Facing public backlash, government warnings, and private misgivings, more than a dozen publicly traded companies and big businesses have so far announced they have returned, or intend to return, small-business coronavirus relief loans issued by the Small Business Administration.

Under the Paycheck Protection Program launched midnight April 3, businesses can apply for loans with their banks to help them shore up payroll and fund essential expenses, such as rent and utilities. If the businesses follow certain rules, such as using the bulk of the funds to keep employees hired and paid, the loan turns into a forgivable grant.

Over a million businesses large and small applied under the loose guidelines that said companies must have fewer than 500 employees and be able to demonstrate economic injury due to the coronavirus shutdowns.

But after the $350 billion of initial funding started to run dry and publicly traded companies with more access to funds started making headlines for receiving government assistance while smaller businesses were left out, some companies had second thoughts.

The SBA and Treasury Department issued new guidance this week, clarifying that the loans were not intended for companies with access to the equity market. Treasury Secretary Steven Mnuchin warned companies last week that could suffer consequences if they could not certify they were facing economic injury. Companies have until May 7 to return funds “in good faith.”

On Tuesday, Mnuchin said companies receiving loans over $2 million would be audited, and warned of potential criminal liability.

Out of the over $900 million received by the 250 public companies that disclosed PPP loans, the total amount returned by the companies is nearly $120 million. Together, the 15 companies have a combined market cap of over $17 billion.

Under the program, the maximum loan size is $10 million, based on payroll calculations. Two firms, Ruth’s Chris Hospitality Group and J. Alexander’s Holdings, received in excess of $10 million because each had two subsidiaries that applied for a separate loan.

Aquestive Therapeutics

Description: Specialty pharmaceutical company and maker of Suboxone, an opioid addiction treatment.

Loan: $4,830,000

Market cap: $139,702,093

Full-time employees: 232

Ballantyne Strong

Description: Holding company whose subsidiaries make cinema equipment, projectors and lighting.

Loan: $3,173,900

Market cap: $23,300,000

Full-time employees: 290

BioLife Solutions

Description: Supplier of cell and gene therapy tools, including design and manufacturing of liquid nitrogen tanks and cryogenic equipment.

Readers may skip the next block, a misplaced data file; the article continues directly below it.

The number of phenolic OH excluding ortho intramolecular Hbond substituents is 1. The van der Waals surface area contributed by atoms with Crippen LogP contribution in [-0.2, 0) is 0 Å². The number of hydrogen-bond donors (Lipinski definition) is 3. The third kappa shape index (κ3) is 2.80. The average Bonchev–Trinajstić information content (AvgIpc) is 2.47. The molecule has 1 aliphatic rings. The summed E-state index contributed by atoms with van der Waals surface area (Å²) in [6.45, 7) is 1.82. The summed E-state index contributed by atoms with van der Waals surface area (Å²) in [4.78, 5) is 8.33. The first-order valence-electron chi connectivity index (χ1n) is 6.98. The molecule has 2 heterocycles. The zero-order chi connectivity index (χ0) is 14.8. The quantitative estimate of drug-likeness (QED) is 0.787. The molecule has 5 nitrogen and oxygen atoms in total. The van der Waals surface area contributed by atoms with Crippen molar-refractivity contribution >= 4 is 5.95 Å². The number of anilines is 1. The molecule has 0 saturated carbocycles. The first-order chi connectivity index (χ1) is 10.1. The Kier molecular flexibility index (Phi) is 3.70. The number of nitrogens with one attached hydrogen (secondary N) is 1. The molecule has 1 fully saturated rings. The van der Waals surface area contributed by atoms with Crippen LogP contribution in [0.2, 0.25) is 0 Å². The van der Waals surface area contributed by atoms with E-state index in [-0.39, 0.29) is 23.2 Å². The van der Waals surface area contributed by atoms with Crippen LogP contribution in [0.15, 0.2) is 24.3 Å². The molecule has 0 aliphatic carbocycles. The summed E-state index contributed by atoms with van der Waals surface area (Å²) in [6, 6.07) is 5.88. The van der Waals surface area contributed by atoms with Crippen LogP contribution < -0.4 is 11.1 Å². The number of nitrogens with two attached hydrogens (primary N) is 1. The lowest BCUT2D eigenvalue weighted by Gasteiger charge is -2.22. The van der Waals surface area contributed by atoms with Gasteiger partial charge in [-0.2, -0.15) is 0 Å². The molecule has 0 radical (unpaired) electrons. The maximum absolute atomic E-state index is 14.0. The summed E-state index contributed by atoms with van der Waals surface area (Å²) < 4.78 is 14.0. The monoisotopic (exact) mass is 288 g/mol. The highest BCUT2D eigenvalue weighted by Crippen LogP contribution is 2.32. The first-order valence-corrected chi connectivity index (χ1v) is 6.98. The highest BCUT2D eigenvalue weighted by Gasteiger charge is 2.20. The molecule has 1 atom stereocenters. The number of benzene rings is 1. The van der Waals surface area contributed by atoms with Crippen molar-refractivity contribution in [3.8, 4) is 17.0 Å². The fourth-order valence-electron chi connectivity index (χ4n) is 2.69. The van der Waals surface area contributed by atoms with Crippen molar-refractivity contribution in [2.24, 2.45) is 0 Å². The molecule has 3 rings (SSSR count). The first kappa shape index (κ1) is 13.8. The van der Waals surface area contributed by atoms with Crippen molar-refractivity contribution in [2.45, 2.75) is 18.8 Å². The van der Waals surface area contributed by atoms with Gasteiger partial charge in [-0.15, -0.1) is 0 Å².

Loan: $2,175,320

Market cap: $229,678,262

Full-time employees: Not disclosed

BK Technologies Corporation

Description: Suppliers of two-way radio equipment.

Loan: $2,196,335

Market cap: $30,200,000

Full-time employees: 109

CalAmp Corp.

Description: Sellers of equipment and systems for remotely monitoring vehicles.

Loan: $10,000,000

Market cap: $218,274,636

Full-time employees: 882

Hallmark Financial Services

Description: Property and casualty insurers for businesses and consumers.

Loan: $8,311,000

Market cap: $56,362,819

Full-time employees: 439

IDT Corporation

Description: Newark, NJ-based telecommunications company that offers service and sells prepaid phone cards.

Loan: $10,000,000

Market cap: $152,360,276

Full-time employees: 1,270

J. Alexander’s Holdings, Inc.

Description: Holding company for several casual restaurant chains, including the Stoney River Steakhouse & Grill, Redlands Grill, and Lyndhurst Grill steak chains.

Loan: $15,100,000

Market cap: $66,201,491

Full-time employees: 4,200

Kura Sushi USA, Inc.

Description: American subsidiary of a Japanese sushi chain, with over 400 locations.

Loan: $5,983,290

Market cap: $106,894,657

Full-time employees: 1,400

L.A. Lakers

Description: Los Angeles NBA franchise.

Loan: $4.6 million

Estimated value: $3.7 billion

Nathan’s Famous

Description: Casual restaurant chain specializing in hot dogs.

Loan: $1.2 million

Market cap: $253,346,932

Full-time employees: Not available

OptiNose, Inc.

Description: Pharmaceutical company focused on delivering products for treating ear, nose, throat and allergy patients.

Loan: $4,400,000

Market cap: $195,101,189

Full-time employees: 221

Potbelly Corporation

Description: Restaurant chain with nearly 500 locations, specializing in heated sandwiches.

Loan: $10,000,000

Market cap: $72,096,379

Full-time employees: 6,000

Ruth’s Hospitality Group

Description: Holding company that owns the chain of high-end Ruth’s Chris Steak House locations.

Loan: $20,000,000

Market cap: $273,802,586

Full-time employees: 5,740

Shake Shack

Description: Fast casual chain of made-to-order ground beef burgers and its namesake milkshakes.

Loan: $10,000,000

Market cap: $1,912,811,047

Full-time employees: 7,603

Ultralife Corporation

Description: Battery and communications manufacturer.

Loan: $3,459,278

Market cap: $112,523,178

Full-time employees: 573

Wave Life Sciences Ltd.

Description: Clinical-stage genetic medicine company based in Singapore.

Loan: $7,234,890

Market cap: $300,165,896

Full-time employees: 301

Data source: NBC News analysis of SEC filings, FactSquared, Google Finance, Forbes. Last updated: 4/28 4 p.m. ET.

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